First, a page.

Batman v Superman: Dawn of Justice review


I have one quibble with ‘Batman v Superman: Dawn of Justice’.  And it’s a very minor one.  Given the movie is a direct sequel to ‘Man of Steel’, a Superman film, and introduces a new version of Batman that audiences aren’t familiar with yet, I did feel slightly miffed by Ben Affleck’s name appearing first in the opening cast list.  Affleck’s Dark Knight will get his solo day in the sun (and on the basis of this film, deserves to).  But for now, it feels just a little bit cynical that the actor playing Batman gets top billing, presumably from a studio viewpoint that the Caped Crusader is the more popular hero among the general public.  As I say, it’s a minor quibble.

Because ‘Batman v Superman’ is otherwise excellent.  I’ll confess a certain interest upfront, in that I’m a longtime fan of both characters and of DC Comics in general, and so obviously would want a film about either of them to do well.  But even taking that into account, I am genuinely baffled by the negative reviews this film has received.  It is epic, in every sense of the word, with more gravitas than any of the Marvel movies put together (and I say that as someone who is a big admirer of Marvel’s output too, particularly its Netflix offerings).

Picking up 18 months after the ending to ‘Man of Steel’, B v S finds an aging, jaded Bruce Wayne still bitter about the destruction caused during Superman’s final battle with General Zod, including the deaths of many Wayne Enterprises employees.  Discovering billionaire Lex Luthor’s plot to weaponise a substance harmful to Kryptonians found lying in the Indian Ocean, he plots to steal the element for himself and use it to bring down the Man of Tomorrow before he becomes a threat to mankind.  But others are out to investigate Luthor for their own reasons, including a mysterious woman who quickly catches Bruce’s attention.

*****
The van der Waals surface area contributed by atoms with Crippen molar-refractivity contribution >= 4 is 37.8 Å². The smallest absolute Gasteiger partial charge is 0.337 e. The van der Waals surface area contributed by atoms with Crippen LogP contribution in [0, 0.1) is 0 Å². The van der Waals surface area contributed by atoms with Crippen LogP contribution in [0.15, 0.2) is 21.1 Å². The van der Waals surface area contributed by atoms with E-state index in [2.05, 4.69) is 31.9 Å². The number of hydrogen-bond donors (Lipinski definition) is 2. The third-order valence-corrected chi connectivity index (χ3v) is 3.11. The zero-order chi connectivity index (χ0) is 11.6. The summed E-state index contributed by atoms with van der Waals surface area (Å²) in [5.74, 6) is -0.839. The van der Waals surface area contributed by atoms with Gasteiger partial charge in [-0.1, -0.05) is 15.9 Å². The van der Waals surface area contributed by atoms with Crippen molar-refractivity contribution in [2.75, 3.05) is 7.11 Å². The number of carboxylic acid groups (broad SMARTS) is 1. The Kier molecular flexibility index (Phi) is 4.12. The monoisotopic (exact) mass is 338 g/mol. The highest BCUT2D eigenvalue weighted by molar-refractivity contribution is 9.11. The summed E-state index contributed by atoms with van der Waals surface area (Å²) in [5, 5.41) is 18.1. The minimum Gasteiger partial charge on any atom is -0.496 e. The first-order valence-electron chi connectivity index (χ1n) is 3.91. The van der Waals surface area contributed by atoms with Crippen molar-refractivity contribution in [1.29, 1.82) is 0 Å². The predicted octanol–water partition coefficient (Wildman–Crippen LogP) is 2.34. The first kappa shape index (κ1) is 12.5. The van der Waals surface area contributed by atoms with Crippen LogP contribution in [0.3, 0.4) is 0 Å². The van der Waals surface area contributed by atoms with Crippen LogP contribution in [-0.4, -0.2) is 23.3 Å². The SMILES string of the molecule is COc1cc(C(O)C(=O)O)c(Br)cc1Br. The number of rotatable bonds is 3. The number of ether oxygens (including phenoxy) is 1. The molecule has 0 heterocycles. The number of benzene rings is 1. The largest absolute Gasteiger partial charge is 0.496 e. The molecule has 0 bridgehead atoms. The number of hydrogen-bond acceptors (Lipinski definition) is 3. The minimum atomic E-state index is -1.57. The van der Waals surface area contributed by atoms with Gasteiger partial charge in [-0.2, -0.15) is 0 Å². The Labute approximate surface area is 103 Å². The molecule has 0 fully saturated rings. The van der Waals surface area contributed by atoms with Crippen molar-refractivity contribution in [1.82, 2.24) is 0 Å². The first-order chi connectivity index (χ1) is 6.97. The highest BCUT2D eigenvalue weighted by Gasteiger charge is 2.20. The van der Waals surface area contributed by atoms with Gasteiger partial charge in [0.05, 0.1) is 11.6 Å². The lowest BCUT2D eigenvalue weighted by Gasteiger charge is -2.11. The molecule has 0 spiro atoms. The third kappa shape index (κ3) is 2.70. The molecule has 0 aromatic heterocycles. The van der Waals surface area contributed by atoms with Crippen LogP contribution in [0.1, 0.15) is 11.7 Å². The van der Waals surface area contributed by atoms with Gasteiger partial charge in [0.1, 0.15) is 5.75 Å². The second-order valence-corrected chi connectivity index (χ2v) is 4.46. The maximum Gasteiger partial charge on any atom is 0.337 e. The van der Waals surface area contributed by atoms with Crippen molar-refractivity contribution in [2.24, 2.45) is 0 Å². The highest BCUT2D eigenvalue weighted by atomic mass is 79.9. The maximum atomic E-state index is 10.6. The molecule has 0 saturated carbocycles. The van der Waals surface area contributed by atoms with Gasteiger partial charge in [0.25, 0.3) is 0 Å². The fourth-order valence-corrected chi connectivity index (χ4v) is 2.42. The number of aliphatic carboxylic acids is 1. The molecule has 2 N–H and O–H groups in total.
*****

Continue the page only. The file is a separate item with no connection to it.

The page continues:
I haven’t always been a fan of director Zack Snyder’s work.  The video-game aesthetic of ‘Sucker Punch’, in particular, led to one of the few times I’ve ever genuinely wanted to walk out of a cinema.  But in Man of Steel, he found a happy middle ground that incorporated his undoubtedly talented visual skill with proper storytelling and plot, and this trend has carried through to B v S.  ‘Dawn of Justice’ feels operatic, important (something reviewers have levelled at it as a criticism, seemingly from some misguided notion that comic book movies shouldn’t ever try to feel like they have weight).  Although interpreted many times before on screen, the death of the Waynes is a truly impressive opening scene, putting to use the best of Snyder’s ability in a way that really serves story.  And the choreography of the titular battle itself is excellent, with a raw feel that suggests brutality and hurt, a world away from some of the more glamourised takes on the recurring Batman/Superman conflict in the comics.  Other key highlights for this reviewer include Batman’s pursuit of Luthor’s goons for possession of the Kryptonite, and Wonder Woman’s first glimpse of the other Justice League heroes in computer files sent to her by Bruce: a moment that truly sends shivers down the spine for any fan of the existing mythos.

Writers David S Goyer and Chris Terrio have crafted a movie that actually contains a plot, perhaps to the confusion of some reviewers who may have been expecting a more video game-esque Alien v Predator affair.  In one of the best aspects of the movie, Lois Lane gets more to do than in any Superman film previously, driving much of the plot with her investigations.  A more grizzled, cynical Alfred than we’ve seen on screen before provides moments of nicely subtle comic relief, while the movie’s much anticipated take on Wonder Woman keeps the character appropriately enigmatic for now, while at the same time throwing her into the thick of the action in the film’s final act.  Perry White manages the not-insignificant feat of still making us like him while acting like a believably  commerce-driven newspaper editor in the modern age (‘it’s not 1938 anymore’, indeed), while ‘Dawn of Justice’s’ take on Lex Luthor provides a truly interesting and different take on the longtime villain.  Certain moments, such as the outcome of the senate committee hearing, genuinely shock, and on a minor note, it’s nice to see the return of such familiar faces from Man of Steel as the Daily Planet’s Jenny (so perilously close to death in the original), and General, now Secretary, Swanwick.  If I have one reservation about a character being underused, it’s perhaps Martha Kent, although she does get a nice moment with the Dark Knight late on in the movie.